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By John Russell

August 15, 2003 | How is it possible to gather so many distinguished luminaries on a single panel -- Francis Collins, Arthur Caplan, Francis Fukuyama, and J. Craig Venter, to name a few -- and shed so little light?

Attendees at the bioethics roundtable “Scientific Exploration: Should There Be Limits?” at the BIO 2003* conference might well have asked themselves that question after listening for two hours to 10 prominent figures from bioscience, religious, ethics, and media communities wrangle politely over world hunger, human cloning, stem cell research, and the rocky relationship between science and religion.

Moderated by George Strait, former ABC science writer and now assistant vice chancellor for public affairs at University of California at Berkeley, the panel’s discourse was fascinating but predictably inconclusive. It demonstrated how difficult it is to find anything but the blandest common ground on bioethical issues. No doubt the failure to focus on one or two topics and dig deeper permitted participants to amiably disguise the deep divisions between them.

It’s hard to imagine, for example, the Rev. Bob Edgar’s plea for a formal partnership between religious and scientific communities to determine what research may be pursued being taken too seriously by Simon Best, president of Ardana Bioscience, which cloned Dolly the sheep without any such guidance. Perhaps next year’s panel will narrow the discussion to a few topics to better crystallize issues and pursue strategies for solutions.

Nevertheless, this year’s bioethics panel was worth the listen. Consider the star-studded cast: Best; Caplan, director, Center for Bioethics, University of Pennsylvania; Collins, director, National Human Genome Research Institute; Kevin Fitzgerald, chair in Catholic healthcare ethics, Georgetown University Medical Center; Fukuyama, ethicist and philosopher at the Paul H. Nitze School of Advanced International Studies, Johns Hopkins University; Venter, president, The Center for the Advancement of Genomics; the Rev. Edgar, general secretary, The National Council of Churches; Florence Wambugu, CEO, A Harvest Biotech Foundation International (AHBFI); and USA Today biotech reporter Elizabeth Weise.

This prominent but incongruous group agreed on one point: Genetic research makes the public nervous.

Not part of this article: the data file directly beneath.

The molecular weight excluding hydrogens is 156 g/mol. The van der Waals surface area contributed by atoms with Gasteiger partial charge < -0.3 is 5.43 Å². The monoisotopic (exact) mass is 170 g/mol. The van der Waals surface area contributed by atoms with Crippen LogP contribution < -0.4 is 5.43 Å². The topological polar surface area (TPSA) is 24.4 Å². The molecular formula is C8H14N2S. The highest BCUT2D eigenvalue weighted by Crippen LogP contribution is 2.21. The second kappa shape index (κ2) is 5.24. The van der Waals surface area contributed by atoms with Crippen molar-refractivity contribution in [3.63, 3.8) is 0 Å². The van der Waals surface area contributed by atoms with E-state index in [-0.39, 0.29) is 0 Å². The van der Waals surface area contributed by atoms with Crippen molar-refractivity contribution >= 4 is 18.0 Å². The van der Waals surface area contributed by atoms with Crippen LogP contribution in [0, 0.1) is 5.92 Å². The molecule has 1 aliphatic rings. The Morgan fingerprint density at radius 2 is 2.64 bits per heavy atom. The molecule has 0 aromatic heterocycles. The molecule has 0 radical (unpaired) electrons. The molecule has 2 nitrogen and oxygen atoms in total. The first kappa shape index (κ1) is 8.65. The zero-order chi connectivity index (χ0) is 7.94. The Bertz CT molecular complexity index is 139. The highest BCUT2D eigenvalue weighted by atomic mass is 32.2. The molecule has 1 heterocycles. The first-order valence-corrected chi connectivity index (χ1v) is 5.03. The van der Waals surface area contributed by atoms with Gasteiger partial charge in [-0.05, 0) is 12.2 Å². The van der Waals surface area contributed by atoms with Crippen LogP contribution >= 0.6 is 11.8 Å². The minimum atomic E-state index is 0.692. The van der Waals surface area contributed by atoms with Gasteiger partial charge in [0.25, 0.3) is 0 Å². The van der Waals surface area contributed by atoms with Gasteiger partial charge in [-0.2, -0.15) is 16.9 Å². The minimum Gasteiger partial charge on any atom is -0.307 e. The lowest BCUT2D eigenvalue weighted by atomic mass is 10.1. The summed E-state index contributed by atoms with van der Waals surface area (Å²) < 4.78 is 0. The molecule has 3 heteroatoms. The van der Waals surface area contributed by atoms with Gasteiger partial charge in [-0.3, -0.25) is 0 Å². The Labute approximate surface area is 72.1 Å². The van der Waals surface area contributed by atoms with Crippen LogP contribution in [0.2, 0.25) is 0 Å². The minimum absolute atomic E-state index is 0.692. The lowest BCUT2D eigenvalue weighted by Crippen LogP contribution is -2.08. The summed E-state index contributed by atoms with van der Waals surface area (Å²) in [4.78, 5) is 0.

“They (the public) don’t see or understand the big technological engine that’s humming behind the curtain somehow,” Caplan said. “When we specifically focus on genetic change or brain intervention or artificial organs, [they think] we’re out of step with what’s possible.”

There is a fear, Caplan said, that politicians can’t control science and that religious values don’t seem to be reflected in or shaping what’s going on. 

“I think there’s a sense in which a small cadre of guys in white coats, somewhat familiar from Hollywood movies, are making little things in the basement, that leads people to grab their pitchforks and show up at the door saying, ‘I don’t know what you’re doing in here, but you’re going to make my life potentially dangerous.’ That gap has to be bridged.”

Precisely how (or whether) to build that bridge is a matter of some debate. The Rev. Edgar noted, “The Christian church tends to have its feet firmly planted in the ninth century, and we sometimes get to issues 20 to 30 years late,” coaxing a laugh from the audience. “There are those of us who have stood up against the Jerry Falwell crowd and Pat Robertson crowd and find it important to say, ‘We’re not them.’

“The only limit for those of us from the moderate to progressive church is the issue of cloning: The development of a whole new species of human beings is a line that we’ve drawn and don’t want to cross,” Edgar said. “Technology will not save us. Thoughtful human beings will save us. I would say there’s got to be a partnership between science and religion. We just don’t see that happening.”

Don’t look to the media for bridge construction, Caplan said: “The media is not one to act as a public education service, but it wants a great story and a great story is interesting [like], ‘We think this thing that’s now being engineered will kill you.’”

In the end, the panel was mostly about opinion snippets (see Bioethics Sound Bites). However, Wambugu, a native of Nairobi, Kenya, injected a sober note. Her position was quite clear: Africa and other underdeveloped regions are not enjoying the fruits of the biotech and biomedical revolution, and they need help. This raised the thorny issue of acceptance of genetically modified organisms (GMOs).

Caplan offered: “I’m always troubled when I hear the GMO discussions. I know that it’s hard to go the natural food store and find much natural except salt. I know that most of what’s there has been engineered, some of it by firing radioactivity at the genome to make mutants appear and then doing things with them.” Most people have no idea how their meat is prepared or the food is made, he said.

At least part of the answer, Wambugu said, is a more effective information outreach to explain the benefits. In any case, she said, Africa needs help now. On this point, the panel could hardly disagree.

*BIO 2003 (Biotechnology Industry Organization): Washington, D.C., June 22-25.

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